Lisa Fischer ’19 grew up on a pumpkin farm in La Porte, Indiana, and neither of her parents went to college. But she said education always came first in her family. She was encouraged to reach for higher education and chose Butler as the university to mold her mind for the next six years.
Now a sophomore in the Pre-Pharmacy program, Fischer got the chance to represent her university—and honor the high school teacher who influenced her to attend—at the Independent Colleges of Indiana 25th annual Realizing the Dream banquet November 1.
The event honored outstanding first-generation college students. Fischer was selected as the $2,500 Realizing the Dream scholarship winner from Butler’s pool of sophomore first-generation students. Independent Colleges of Indiana (ICI), through a grant from the Lilly Endowment Inc., offers the scholarship opportunity to one student from each of its member schools.
“It’s really an honor to be held as the example to first-generation students,” she said, “and really to have someone that maybe my little sister can look up to.”
Fischer is active in the Pre-Pharmacy club, the marching band, the basketball band, and Kappa Kappa Psi, the band service fraternity. She made the Dean’s List both semesters her freshman year.
Jennifer Griggs, Director of the Learning Resource Center, said Fischer was selected for her academic success, leadership initiative, and involvement in a wide range of campus activities.
She said Fischer stood out among other applicants because of her involvement in The Mall, a peer-reviewed publication of works from student First Year Seminar writing. Students can help manage and submit writing to the journal during their freshman year.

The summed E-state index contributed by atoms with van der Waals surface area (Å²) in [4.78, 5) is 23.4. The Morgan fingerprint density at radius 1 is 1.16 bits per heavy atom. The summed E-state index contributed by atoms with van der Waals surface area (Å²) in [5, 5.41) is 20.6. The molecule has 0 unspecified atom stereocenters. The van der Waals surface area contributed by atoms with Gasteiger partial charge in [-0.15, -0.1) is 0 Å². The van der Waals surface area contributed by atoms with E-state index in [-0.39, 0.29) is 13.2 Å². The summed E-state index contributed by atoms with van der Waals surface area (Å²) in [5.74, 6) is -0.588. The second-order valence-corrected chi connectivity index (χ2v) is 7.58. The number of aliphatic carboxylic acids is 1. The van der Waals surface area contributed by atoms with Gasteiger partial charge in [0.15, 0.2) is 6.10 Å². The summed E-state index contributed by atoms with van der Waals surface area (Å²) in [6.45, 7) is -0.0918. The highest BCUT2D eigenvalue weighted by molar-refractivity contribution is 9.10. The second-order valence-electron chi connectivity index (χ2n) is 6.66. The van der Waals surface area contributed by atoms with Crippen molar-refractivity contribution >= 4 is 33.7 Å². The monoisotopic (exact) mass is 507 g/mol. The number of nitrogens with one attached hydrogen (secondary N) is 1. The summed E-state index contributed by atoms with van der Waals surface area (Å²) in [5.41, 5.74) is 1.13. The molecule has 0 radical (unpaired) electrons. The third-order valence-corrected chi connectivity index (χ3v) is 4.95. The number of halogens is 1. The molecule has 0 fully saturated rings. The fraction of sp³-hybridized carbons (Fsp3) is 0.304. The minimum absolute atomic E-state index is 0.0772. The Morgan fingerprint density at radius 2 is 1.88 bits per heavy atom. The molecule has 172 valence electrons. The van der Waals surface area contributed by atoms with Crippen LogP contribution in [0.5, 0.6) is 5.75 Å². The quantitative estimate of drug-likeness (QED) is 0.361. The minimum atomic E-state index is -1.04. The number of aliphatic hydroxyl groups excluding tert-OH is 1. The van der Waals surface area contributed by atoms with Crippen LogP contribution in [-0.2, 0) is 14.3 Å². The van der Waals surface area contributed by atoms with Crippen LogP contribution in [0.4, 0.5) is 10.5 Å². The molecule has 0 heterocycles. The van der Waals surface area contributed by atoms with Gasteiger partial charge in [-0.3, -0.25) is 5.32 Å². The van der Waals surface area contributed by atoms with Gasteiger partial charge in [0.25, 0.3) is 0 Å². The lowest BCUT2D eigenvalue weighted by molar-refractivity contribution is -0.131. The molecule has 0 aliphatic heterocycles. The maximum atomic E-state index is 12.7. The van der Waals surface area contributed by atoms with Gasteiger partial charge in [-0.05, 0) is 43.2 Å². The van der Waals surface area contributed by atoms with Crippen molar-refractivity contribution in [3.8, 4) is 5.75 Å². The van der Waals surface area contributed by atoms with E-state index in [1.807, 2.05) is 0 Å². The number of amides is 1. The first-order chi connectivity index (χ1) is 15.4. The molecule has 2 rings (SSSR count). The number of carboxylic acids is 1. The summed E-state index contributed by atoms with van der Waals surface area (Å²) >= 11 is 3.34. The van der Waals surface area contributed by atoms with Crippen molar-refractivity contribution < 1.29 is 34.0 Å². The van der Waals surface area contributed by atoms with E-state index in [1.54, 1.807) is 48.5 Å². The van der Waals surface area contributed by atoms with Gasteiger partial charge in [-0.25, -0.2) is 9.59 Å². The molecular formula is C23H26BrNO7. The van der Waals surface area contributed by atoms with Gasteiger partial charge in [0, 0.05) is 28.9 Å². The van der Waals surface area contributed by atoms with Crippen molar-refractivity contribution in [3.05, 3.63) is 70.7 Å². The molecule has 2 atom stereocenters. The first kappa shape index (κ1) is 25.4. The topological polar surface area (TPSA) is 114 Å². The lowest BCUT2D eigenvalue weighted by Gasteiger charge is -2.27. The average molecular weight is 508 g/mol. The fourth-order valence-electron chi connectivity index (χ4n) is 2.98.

“It’s unique,” Griggs said. “Very few people volunteer to do that in their first year at Butler. With the band involvement, the literary journal, some volunteer work, and her high aspirations as a Pre-Pharmacy student, we just thought that she was very well-rounded.”
Fischer said she was thrilled for the opportunity to recognize her influential New Prairie High School aerospace engineering teacher Tim Eldridge, who received a $1,000 award from ICI. Eldridge, whose son goes to Butler, recommended that Fischer consider Butler.
Fischer said her parents wanted her to get a better education and earn a better living than they’ve been able to. Her two older siblings both went to college, and she said it was never a question for her or her parents that she would follow in their footsteps.
“Just because we came from a farming background,” Fischer said, “doesn’t mean we can’t achieve whatever we want.”